Leylines

blargtheawesome

... is very scientifical.
Staff member


Leylines
Veins of a Living World


. . .

Reality is not without its flaws. Not this one, nor the last.

For all that they were gods amongst gods, in the infant universe crafted under their care, the Immortal Kings could only imitate the perfection they coveted. The creation of an entire universe, accomplished with unprecedented precision; it was the greatest act of a dying age, a scream of defiance that it was not their fault. Though they could rewrite the laws of existence themselves, their creation was imperfect. A given, surely: for Creation obeyed laws and worked from constants defined by a product of fallible men. But the Kings, with the ingenuity of their foregone age, and limitless potential within Creation ahead, expected as much.

Theirs was a power infinite only by the conventions of mortals, and though they were higher than gods, their power was still harnessed by minds more like men than Immortal Kings. When the pillars of existence began to wane, Corruption appeared as a consequence. When one of their own fell to it by attempting to wield it, they could no longer contain the problem, and so began a war that lasted from a time of their fall, to mere decades ago in modern Altera. Thereafter, while the Immortal Kings waged war, they created what would become the gods to protect their creation. Whether first came the Figments or the thoughts of men is unclear, but it is known that the gods were imparted their divine essence and power from the Immortal Kings, having bargained for it to be better able to aid them in their war.

The mortals they would rule over were beings which at first were in the image of the Immortal Kings, before the gods began to create their own life. Knowing the terrible power which the Immortal Kings wrought, they sought to bind the creative essence of mortalkind to different pursuits. A trick of the light: arcane, instead of technological might, and the destruction of those who strayed too far away thereof.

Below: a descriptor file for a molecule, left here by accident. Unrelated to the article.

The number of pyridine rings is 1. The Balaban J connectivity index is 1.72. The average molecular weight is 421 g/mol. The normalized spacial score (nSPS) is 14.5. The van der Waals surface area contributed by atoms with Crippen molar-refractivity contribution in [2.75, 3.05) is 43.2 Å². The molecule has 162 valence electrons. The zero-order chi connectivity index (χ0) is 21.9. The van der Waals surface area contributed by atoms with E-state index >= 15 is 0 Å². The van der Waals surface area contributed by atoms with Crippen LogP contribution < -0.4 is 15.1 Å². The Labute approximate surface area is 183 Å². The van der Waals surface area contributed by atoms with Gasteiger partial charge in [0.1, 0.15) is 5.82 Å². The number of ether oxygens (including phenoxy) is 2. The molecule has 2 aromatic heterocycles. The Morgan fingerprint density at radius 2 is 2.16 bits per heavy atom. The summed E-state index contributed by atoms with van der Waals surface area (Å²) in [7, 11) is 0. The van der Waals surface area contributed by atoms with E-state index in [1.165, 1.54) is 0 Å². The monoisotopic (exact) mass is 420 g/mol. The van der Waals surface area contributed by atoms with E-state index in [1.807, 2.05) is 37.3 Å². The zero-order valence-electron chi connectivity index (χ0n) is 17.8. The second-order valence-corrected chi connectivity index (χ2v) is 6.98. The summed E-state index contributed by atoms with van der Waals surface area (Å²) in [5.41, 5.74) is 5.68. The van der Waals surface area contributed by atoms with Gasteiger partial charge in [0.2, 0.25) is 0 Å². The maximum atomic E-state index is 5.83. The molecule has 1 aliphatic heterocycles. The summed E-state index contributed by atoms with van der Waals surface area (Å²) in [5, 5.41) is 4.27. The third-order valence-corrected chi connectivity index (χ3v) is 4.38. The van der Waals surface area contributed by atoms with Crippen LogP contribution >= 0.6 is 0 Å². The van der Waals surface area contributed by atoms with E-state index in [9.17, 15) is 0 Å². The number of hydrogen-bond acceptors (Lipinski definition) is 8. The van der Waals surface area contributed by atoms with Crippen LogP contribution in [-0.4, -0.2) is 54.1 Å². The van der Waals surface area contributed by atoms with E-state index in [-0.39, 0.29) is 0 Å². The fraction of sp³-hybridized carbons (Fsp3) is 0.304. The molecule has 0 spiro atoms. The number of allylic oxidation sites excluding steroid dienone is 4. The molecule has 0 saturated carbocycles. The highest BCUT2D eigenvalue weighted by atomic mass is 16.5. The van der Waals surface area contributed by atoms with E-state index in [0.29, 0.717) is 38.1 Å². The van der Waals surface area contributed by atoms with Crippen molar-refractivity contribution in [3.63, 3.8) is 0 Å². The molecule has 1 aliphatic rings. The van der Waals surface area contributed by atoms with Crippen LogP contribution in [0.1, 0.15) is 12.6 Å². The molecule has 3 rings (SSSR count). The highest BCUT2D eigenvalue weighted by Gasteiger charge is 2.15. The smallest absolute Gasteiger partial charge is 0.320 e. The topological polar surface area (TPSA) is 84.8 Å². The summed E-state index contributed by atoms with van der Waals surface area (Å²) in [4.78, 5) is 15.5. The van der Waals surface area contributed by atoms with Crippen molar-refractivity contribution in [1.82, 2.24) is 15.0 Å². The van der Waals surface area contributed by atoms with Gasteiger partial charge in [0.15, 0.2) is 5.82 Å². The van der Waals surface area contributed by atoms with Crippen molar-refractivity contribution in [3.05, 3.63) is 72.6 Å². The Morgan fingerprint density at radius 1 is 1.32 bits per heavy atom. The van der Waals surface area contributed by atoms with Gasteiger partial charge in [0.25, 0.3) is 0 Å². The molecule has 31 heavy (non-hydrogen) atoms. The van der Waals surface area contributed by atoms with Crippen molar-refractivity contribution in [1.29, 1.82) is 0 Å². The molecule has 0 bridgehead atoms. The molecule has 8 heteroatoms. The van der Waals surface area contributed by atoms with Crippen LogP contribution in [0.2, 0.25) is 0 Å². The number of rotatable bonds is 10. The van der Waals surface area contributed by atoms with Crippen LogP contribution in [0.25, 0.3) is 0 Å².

Essentia, that from which the Immortal Kings writ the universe, permeates the worlds, coursing through them like veins of immaterial ichor. Essentia could be described as “essence,” or more accurately as “unbridled potential in nascent, immaterial form.” Each world has these veins, existing in minor form across the length and breadth of each and every one. But, it pools in places where the most vast enchantments from the Immortal Kings were laid, their purpose unknown and incomprehensible. Essentia is usable by both divine and arcane magic, for the distinction lies not with where their power is derived. The effects of Leylines are felt on casters of sufficient power: their magic feels sloppier and ill-contained. Like an incontinent old man, magic seems to seep out from the vessels which bear it in places of two or more overlapping Leylines.

In the time of the Immortal Kings, they used leyline crossings to host impossibly vast and comprehensive defensive warding. Shielding the worlds from the sight of Queen Grief for a time, allowing two generations out of every three as a general rule to enjoy peace, before having to reclaim their grandfather’s weapons to fight a new Corruption War. This cycle carried on for years beyond the comprehension of mortal men. When the Immortal Kings finally sacrificed themselves so Queen Grief might die in turn, the gods took claim over the Leylines instead. It is within them that their Divine Wards are anchored into the world, permanent defensive structures to keep out the worst that a vast and unforgiving cosmos of abandoned toys could throw at Altera.

Divine practitioners are simply forbidden by their patrons from interacting with Leylines. They will perhaps receive a warning at most, with the minimum result being that the gods will simply not allow their spells to be cast if they can sense their blessed’s intent. Arcane magic is different, and those who ponder on the secrets of the Leylines almost always are met with failure, for the comprehension of it is beyond the average understanding of the contemporary mage. Those who specialize in such magics, however, are another tale to be told elsewhere.

The gods themselves possessed a greater strength, and so can make greater use of Leylines. They are able to channel their power through these crossings, like flames along a spider’s web, imprinting their influence over an area to a greater degree than they could elsewhere.

The history of the Leylines, a temporary measure against the greatest foe that ever rocked the universe laid by the Immortal Kings, is a long one, and they have been used in countless ways for good and ill alike. But now, ancient bastions of infinite energy that they are, they have been abandoned like so many things by their original creators. Perhaps they were not meant to be used for so long without repairs to their framework, and all of Altera sits on a slowly deteriorating explosive of infinite energy?
 
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